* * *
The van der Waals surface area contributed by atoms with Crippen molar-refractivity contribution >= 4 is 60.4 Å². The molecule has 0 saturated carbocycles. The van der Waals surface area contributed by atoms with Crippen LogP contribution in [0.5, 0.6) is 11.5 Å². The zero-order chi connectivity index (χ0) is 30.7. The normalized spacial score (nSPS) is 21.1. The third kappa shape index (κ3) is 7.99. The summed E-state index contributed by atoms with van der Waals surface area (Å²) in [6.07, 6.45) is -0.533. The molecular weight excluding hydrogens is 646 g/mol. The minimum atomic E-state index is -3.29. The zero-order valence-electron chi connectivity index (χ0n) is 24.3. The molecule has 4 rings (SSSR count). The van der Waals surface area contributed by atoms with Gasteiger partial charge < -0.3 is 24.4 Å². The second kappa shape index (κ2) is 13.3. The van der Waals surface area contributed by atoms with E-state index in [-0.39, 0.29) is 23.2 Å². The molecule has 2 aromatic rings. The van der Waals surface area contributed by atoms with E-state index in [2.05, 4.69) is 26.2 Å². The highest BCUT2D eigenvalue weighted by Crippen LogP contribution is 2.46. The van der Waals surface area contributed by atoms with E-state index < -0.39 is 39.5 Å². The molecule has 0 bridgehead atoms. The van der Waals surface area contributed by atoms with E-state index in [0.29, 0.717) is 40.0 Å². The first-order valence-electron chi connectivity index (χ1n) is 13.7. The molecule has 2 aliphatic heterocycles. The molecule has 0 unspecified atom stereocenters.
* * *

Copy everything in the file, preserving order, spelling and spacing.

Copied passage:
The van der Waals surface area contributed by atoms with Crippen molar-refractivity contribution >= 4 is 60.4 Å². The molecule has 0 saturated carbocycles. The van der Waals surface area contributed by atoms with Crippen LogP contribution in [0.5, 0.6) is 11.5 Å². The zero-order chi connectivity index (χ0) is 30.7. The normalized spacial score (nSPS) is 21.1. The third kappa shape index (κ3) is 7.99. The summed E-state index contributed by atoms with van der Waals surface area (Å²) in [6.07, 6.45) is -0.533. The molecular weight excluding hydrogens is 646 g/mol. The minimum atomic E-state index is -3.29. The zero-order valence-electron chi connectivity index (χ0n) is 24.3. The molecule has 4 rings (SSSR count). The van der Waals surface area contributed by atoms with Gasteiger partial charge < -0.3 is 24.4 Å². The second kappa shape index (κ2) is 13.3. The van der Waals surface area contributed by atoms with E-state index in [-0.39, 0.29) is 23.2 Å². The molecule has 2 aromatic rings. The van der Waals surface area contributed by atoms with E-state index in [2.05, 4.69) is 26.2 Å². The highest BCUT2D eigenvalue weighted by Crippen LogP contribution is 2.46. The van der Waals surface area contributed by atoms with E-state index < -0.39 is 39.5 Å². The molecule has 0 bridgehead atoms. The van der Waals surface area contributed by atoms with E-state index in [0.29, 0.717) is 40.0 Å². The first-order valence-electron chi connectivity index (χ1n) is 13.7. The molecule has 2 aliphatic heterocycles. The molecule has 0 unspecified atom stereocenters.